Can't teach, won't listen
The head of the inner-city comprehensive where former Cabinet minister Clare Short spent a week as a teacher has said that she would not employ the MP on a full-time basis, because of her inability to listen to advice.
Pupils at Southfields community college, south London, said they were bored in Ms Short's classes as she told them the same 'irrelevant" story about her trip to Indonesia three times.
Having resigned as Minister for Overseas Development last year, in protest against the war in Iraq, Ms Short agreed to spend a week filling in for a newly-qualified teacher, as part of a BBC documentary. She joined the geography department at the notoriously challenging comprehensive.
In addition to teaching a range of pupils, she was expected to fulfil a number of pastoral duties.
The programme was screened on Wednesday evening, but it had already garnered enormous publicity, following media interviews in which Ms Short said that she had been given a far harsher regime than any genuine NQT.
But Tracey O'Brien, the head of humanities who acted as Ms Short's mentor, denies that there was any conspiracy. "NQTs usually teach 19 hours a week, but she taught 12," she said. "We were not giving her extra work."
In fact, Jacqueline Valin, the school's head, said that Ms Short failed to work as long or as hard as her full-time staff. She said: "Our day starts at 8.20am, and most teachers are in between 7.30am and 8am. But one day Clare came in at 8.15 because she couldn't find her hairdryer. My staff don't behave like that.
"She needs to listen to advice given by more experienced colleagues. But all politicians like to speak, and don't particularly like to listen. I wouldn't employ her."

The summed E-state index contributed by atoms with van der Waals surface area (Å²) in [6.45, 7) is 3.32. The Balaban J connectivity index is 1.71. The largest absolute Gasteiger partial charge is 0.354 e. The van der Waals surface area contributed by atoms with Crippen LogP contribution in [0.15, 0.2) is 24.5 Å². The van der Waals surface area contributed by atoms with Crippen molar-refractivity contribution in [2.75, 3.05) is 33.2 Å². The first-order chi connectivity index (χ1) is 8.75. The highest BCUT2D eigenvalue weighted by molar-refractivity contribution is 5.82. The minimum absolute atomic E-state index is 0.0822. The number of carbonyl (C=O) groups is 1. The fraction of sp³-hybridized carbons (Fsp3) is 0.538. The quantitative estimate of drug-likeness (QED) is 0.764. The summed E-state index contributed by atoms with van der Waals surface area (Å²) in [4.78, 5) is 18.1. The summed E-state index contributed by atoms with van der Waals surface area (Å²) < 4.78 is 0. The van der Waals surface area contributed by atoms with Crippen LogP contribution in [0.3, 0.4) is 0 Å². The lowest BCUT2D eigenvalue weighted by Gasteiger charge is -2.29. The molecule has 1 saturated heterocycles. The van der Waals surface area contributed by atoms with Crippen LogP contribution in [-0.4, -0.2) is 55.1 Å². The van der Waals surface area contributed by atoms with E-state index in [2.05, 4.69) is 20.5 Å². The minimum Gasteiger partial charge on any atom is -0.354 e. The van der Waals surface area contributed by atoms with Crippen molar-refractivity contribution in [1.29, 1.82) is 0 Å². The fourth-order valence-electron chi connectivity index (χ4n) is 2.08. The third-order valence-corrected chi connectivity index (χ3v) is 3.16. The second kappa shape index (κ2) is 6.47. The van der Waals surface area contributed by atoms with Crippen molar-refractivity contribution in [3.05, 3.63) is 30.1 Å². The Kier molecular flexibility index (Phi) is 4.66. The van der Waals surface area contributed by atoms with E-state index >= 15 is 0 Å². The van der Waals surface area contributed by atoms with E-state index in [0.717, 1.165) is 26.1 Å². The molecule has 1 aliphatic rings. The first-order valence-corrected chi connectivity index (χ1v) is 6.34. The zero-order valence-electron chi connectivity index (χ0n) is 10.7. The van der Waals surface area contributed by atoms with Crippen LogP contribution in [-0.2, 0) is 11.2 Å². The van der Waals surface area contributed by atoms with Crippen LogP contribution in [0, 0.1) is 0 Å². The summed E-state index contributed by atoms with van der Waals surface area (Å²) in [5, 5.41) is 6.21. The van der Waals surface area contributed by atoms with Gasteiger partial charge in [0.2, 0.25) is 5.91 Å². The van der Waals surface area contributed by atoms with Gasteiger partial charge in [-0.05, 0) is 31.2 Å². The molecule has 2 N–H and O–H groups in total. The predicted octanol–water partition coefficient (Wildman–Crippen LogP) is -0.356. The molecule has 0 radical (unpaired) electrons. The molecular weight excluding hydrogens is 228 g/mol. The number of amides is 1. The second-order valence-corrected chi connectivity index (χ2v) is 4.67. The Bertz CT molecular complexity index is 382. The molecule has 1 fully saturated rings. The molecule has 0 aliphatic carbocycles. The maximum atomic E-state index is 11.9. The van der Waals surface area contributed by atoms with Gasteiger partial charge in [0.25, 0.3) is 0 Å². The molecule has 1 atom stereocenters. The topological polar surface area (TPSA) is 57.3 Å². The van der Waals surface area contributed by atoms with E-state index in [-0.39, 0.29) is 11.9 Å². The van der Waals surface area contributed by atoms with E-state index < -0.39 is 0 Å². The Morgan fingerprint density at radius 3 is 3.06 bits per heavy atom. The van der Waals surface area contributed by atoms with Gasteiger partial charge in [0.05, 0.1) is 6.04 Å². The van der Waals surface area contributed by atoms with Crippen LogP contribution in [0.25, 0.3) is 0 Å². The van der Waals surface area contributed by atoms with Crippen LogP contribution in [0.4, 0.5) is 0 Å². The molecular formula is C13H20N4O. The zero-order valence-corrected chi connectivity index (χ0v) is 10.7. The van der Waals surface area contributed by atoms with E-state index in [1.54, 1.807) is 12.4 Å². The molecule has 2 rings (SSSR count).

Ms Short's failure to take advice was particularly evident in her attitude towards school discipline. Condemning Ms O'Brien's insistence on total classroom silence as "harsh", her lessons quickly descended into near chaos.
"One child had done no work for half an hour and Clare just said that some of the boys have special needs," said Ms O'Brien. "Because our school is quite low in the league tables, people have low expectations. But our pupils are all expected to work for the whole 60 minutes of the lesson.
Cajoling them isn't going to be effective."
This is especially the case with streetwise pupils, quick to identify and exploit any signs of weakness. Fifteen-year-old Christopher McLaren claims to have learnt nothing at all during his three geography lessons with Ms Short.
"She picked out one boy, and asked him every single question, because he was the only one whose name she could remember," he said. "She told us the same story three times about her trip to Indonesia and it wasn't at all relevant."
His classmate, Ellis Street, 15, agrees: "Her lessons were really boring. I looked at the clock five times in five minutes, just to see when the lesson would finish.
"I don't think she's cut out to be a teacher. She should stick to what she does."